Collaboration across disciplines increases diversity in health care. Medical students and health care professionals benefit from exposure to cross-disciplinary teamwork and core concepts of medical innovation. To address complex challenges in patient care, diversity in collaboration across disciplines, including medicine, nursing, optometry, dentistry, business, and engineering is critical.

Collaboration between health care institutions of higher learning and key stakeholders will also serve in the mission to diversify the health care workforce. Examples of key state stakeholders include, but are not limited to, the Illinois State Medical Society, Illinois Alliance for Welcoming Healthcare, National Association of Hispanic Nurses-Illinois chapter, Medical Organization for Latino Advancement-Chicago, Chicago chapter of the Black Nurses Association, Philippine Nurses Association of Illinois, and the Illinois chapter of the National Arab American Medical Association. Examples of essential national leaders include the Healthcare Diversity Council, National Diversity Council, National Medical Association, National Area Health Education Centers, American Medical Association, and American Medical Women’s Association. The ultimate goal is to unite as one diversity in health care coalition to provide resources and tools to Illinois health care organizations to optimize diversity, equity, inclusion, and justice in the health care workforce.

It is through cross-sectional collaborations that health care organizations can diversify the health care workforce, thus building bridges among health care systems, strengthening the health care infrastructure, and optimizing health care and health for our patients.

Next Steps

There are several high quality paradigms which will help guide future discussions. During the 2021 Association of American Medical Colleges (AAMC) Learn, Serve, Lead meeting, Dr. Geoffrey H. Young, senior director of HealthCare Workforce Transformation at the AAMC, described a tripartite strategy to diversify the physician workforce, which can be applied to the health care workforce as a whole. Dr. Young’s strategy includes leveraging data for change, widening the path to medicine and other health professions, and addressing culture and climate for equity. Dr. Young asked individuals and institutions to ponder the following questions:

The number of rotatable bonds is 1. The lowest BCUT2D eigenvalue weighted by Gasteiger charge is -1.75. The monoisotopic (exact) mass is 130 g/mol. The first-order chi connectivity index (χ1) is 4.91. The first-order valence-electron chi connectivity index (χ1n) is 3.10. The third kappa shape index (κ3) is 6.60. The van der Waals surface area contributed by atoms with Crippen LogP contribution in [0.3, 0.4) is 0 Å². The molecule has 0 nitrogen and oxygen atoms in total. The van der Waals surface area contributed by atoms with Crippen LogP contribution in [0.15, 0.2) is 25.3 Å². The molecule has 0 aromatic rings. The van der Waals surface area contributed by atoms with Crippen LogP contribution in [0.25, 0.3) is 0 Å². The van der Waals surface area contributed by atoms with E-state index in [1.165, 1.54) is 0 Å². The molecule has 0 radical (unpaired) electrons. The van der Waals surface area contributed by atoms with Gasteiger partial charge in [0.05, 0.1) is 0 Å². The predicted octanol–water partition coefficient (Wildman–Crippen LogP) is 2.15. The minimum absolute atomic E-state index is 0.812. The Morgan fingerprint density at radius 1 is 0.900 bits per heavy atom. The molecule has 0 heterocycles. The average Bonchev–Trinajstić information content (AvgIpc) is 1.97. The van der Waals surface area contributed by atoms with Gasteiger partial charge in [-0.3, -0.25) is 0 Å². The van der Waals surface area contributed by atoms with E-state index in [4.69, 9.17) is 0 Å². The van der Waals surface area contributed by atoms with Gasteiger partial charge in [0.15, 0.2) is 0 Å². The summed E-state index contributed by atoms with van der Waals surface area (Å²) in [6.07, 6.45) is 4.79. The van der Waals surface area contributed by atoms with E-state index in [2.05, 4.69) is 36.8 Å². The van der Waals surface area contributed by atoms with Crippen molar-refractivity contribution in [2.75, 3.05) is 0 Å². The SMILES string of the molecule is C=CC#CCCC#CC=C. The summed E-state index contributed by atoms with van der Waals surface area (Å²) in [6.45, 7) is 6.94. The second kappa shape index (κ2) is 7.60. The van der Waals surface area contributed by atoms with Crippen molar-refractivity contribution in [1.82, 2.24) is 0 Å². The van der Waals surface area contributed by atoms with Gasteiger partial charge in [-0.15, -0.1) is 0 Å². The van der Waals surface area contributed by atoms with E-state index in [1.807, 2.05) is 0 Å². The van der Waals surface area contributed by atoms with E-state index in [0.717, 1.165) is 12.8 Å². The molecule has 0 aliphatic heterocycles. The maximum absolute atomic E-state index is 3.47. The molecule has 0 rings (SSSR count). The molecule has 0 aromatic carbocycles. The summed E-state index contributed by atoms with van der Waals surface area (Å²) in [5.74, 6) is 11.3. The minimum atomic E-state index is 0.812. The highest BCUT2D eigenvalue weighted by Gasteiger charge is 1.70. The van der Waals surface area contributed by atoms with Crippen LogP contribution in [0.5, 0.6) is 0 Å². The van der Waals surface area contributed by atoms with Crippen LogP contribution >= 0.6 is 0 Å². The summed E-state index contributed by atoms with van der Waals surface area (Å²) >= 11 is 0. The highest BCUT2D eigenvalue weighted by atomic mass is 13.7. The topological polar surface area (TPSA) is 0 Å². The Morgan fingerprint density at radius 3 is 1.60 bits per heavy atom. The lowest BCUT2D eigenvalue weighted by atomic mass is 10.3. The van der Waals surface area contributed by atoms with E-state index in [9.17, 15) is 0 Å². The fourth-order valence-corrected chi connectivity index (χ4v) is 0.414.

• What are your spheres of influence and control?
  • For what and whom do you publicly advocate?
  • How do you frame and deliver your messages?
  • Where do you allocate resources?
  • How do you use your institutional data?
  • What are the professional and learning culture(s) at your institution?

Dr. James Guevera and colleagues, in a recent publication in the New England Journal of Medicine, discuss more strategies for racial and ethnic diversity at medical schools, which again can be applied to the establishment of health care institutions of higher learning. Guevera’s strategies are summarized below:

  • Institutions shift from an applicant-deficient lens to a system-deficient lens.
  • Standardize the design and evaluation of pipeline programs.
  • Develop consensus on diversity-related measures and metrics of success.
  • Faculty recruitment and promotion committees are diverse and trained in implicit bias.
  • Measure and improve inclusivity in clinical training environments.

The Task Force will review and analyze the results of the survey. From there, we will actively engage with state and national stakeholders and think tanks through a summit to determine key priority areas with a focus on solutions. Further, we intend to provide health care organizations and institutions of higher learning a framework for prioritizing equity, diversity, inclusion, and justice in their settings, and utilize data gleaned from the survey and these discussions to guide leadership development in health care through collaborative partnerships. Our hope is that this will be the first of many summits to actively engage with our leaders in health care to fulfill our mission of diversifying the health care workforce in Illinois.